Eric Austvold, an analyst at US-based analysis firm AMR Research, advises organisations to test web services technology early but avoid promising unrealistic business results while web services remain relatively unproven. Initial use of the technologies should be in point-to-point integration of applications in a secured private network, he says.
Many users may prefer to stick with existing legacy integration products that work effectively. However, when planning integration with internal and external applications in the future, this technology will become increasingly important. Building a strategy to evaluate it now will prepare you for its possible adoption when it matures.
The terms explained
eXtensible Markup Language
XML, defined by the World Wide Web Consortium, was an offshoot of the more complex SGML standard. It is a meta-language designed to create other languages that can describe business-specific data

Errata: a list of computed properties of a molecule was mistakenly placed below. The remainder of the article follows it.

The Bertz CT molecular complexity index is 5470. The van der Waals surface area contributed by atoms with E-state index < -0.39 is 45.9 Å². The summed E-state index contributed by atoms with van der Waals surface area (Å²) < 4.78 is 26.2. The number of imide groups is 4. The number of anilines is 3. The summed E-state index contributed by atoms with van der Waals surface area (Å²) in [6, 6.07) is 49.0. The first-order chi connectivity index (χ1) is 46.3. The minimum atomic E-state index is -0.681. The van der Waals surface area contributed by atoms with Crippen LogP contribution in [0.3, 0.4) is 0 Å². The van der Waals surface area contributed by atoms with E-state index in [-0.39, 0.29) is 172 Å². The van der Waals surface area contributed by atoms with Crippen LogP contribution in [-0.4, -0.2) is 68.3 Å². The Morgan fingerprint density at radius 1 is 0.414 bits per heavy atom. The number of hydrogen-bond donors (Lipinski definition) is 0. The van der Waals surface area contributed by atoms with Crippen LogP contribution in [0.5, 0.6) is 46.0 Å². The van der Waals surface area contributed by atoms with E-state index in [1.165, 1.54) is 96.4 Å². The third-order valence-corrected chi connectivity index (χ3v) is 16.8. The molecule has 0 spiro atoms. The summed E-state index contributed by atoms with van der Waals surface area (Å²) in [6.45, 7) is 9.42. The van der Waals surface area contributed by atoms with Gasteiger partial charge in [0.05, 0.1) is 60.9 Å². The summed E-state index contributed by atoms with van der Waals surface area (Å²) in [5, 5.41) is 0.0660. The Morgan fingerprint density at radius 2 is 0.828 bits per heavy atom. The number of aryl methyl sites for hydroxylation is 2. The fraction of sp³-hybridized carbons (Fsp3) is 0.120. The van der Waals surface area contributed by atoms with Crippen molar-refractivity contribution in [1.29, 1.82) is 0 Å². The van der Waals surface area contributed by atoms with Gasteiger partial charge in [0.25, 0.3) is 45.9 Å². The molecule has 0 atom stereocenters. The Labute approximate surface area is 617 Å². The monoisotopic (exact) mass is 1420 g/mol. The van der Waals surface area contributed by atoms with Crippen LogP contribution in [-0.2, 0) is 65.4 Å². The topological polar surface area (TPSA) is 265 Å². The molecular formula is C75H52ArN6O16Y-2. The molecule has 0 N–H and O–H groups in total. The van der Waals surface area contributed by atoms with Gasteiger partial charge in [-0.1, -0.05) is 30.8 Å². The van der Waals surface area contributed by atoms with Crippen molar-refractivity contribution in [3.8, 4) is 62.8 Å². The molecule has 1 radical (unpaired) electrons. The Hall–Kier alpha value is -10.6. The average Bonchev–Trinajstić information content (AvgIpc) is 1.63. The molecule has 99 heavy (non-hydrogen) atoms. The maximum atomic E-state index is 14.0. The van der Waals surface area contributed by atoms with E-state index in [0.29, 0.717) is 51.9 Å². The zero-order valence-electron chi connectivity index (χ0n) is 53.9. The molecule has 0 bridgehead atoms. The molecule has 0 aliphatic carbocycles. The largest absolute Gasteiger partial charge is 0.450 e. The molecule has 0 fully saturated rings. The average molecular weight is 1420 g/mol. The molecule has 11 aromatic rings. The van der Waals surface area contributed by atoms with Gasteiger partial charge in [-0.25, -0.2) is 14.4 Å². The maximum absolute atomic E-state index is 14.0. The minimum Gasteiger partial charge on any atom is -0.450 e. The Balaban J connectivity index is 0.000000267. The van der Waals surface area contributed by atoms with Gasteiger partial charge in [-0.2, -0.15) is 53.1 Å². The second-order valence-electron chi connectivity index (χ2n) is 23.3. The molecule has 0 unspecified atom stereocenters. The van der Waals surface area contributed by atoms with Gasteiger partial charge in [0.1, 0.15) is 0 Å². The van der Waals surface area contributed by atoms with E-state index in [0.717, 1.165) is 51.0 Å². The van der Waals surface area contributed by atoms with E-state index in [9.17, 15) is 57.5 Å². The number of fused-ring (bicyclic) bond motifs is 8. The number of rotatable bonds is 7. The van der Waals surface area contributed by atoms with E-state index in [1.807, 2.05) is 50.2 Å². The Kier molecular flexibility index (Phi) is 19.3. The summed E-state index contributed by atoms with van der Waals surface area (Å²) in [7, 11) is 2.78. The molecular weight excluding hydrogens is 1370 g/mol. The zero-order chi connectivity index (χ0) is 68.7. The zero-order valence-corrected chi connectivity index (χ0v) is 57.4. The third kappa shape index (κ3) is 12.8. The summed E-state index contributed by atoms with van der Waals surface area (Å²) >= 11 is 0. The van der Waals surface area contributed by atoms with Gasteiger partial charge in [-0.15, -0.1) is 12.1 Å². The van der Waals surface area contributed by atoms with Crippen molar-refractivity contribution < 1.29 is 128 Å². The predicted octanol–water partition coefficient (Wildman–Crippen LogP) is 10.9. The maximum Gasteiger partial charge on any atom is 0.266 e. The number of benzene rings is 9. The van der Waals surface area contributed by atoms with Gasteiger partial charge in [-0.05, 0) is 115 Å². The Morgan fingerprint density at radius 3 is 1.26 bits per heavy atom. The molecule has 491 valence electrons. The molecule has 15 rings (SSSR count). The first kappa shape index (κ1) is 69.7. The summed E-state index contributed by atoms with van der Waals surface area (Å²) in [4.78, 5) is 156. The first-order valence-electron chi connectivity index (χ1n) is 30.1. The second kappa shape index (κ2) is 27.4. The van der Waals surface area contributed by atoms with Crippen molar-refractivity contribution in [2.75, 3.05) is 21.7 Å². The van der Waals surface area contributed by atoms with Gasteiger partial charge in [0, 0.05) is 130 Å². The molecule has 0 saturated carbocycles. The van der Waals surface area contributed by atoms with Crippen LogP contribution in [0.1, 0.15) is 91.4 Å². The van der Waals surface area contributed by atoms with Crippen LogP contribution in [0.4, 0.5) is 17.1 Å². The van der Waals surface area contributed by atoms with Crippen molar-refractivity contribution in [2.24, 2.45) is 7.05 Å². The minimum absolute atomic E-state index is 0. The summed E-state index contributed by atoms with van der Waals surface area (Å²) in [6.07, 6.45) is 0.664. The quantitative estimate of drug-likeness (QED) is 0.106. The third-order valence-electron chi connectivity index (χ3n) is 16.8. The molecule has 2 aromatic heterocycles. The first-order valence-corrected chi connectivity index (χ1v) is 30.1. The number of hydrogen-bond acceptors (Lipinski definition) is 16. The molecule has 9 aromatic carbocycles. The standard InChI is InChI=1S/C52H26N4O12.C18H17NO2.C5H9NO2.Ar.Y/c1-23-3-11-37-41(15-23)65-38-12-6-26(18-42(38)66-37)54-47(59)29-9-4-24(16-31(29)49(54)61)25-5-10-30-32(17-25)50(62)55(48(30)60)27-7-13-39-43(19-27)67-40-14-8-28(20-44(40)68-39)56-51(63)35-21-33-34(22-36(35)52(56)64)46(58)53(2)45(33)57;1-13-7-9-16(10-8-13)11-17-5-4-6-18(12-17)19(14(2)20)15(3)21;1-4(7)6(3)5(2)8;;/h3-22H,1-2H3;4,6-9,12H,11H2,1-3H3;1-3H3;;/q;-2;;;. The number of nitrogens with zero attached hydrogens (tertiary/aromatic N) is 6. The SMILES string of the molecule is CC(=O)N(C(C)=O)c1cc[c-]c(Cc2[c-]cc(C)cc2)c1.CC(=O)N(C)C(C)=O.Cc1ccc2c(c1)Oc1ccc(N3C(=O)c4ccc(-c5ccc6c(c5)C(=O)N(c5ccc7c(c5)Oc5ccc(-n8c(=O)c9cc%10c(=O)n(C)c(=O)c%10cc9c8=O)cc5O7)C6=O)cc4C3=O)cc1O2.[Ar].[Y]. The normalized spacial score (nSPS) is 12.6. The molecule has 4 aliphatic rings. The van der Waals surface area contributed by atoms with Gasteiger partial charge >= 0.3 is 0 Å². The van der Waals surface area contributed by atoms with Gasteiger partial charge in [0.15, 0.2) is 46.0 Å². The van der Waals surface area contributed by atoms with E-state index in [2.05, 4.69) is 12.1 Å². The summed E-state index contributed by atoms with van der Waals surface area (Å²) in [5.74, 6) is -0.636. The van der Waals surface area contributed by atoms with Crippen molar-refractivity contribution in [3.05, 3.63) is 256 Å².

Simple Object Access Protocol
Soap is an XML-based language designed to encode web service requests. It can be transported via http (the transport protocol used by web applications) or by other mechanisms such as e-mail
Because web services use standard protocols, they can be loosely coupled, so in theory they can be strung together in an ad-hoc way without extra coding taking place. Such collections of web services, marshalled together in a flexible way to create applications, are termed SOAs
Universal Description, Discovery and Integration
UDDI is a directory standard that lets suppliers list their details and the web services that they offer. These directories can be used internally and on the internet to allow users to browse for web services that fulfil their needs
Web Services Description Language
WSDL is an XML data format designed to describe the details about a web service and what it is capable of. It is intended for use with a UDDI directory
Web Services Interoperability
WS-I is a consortium of companies which creates standard guidelines for the use of web services. It produces best-practice scenarios for using web services and testing tools to ensure that they work together effectively.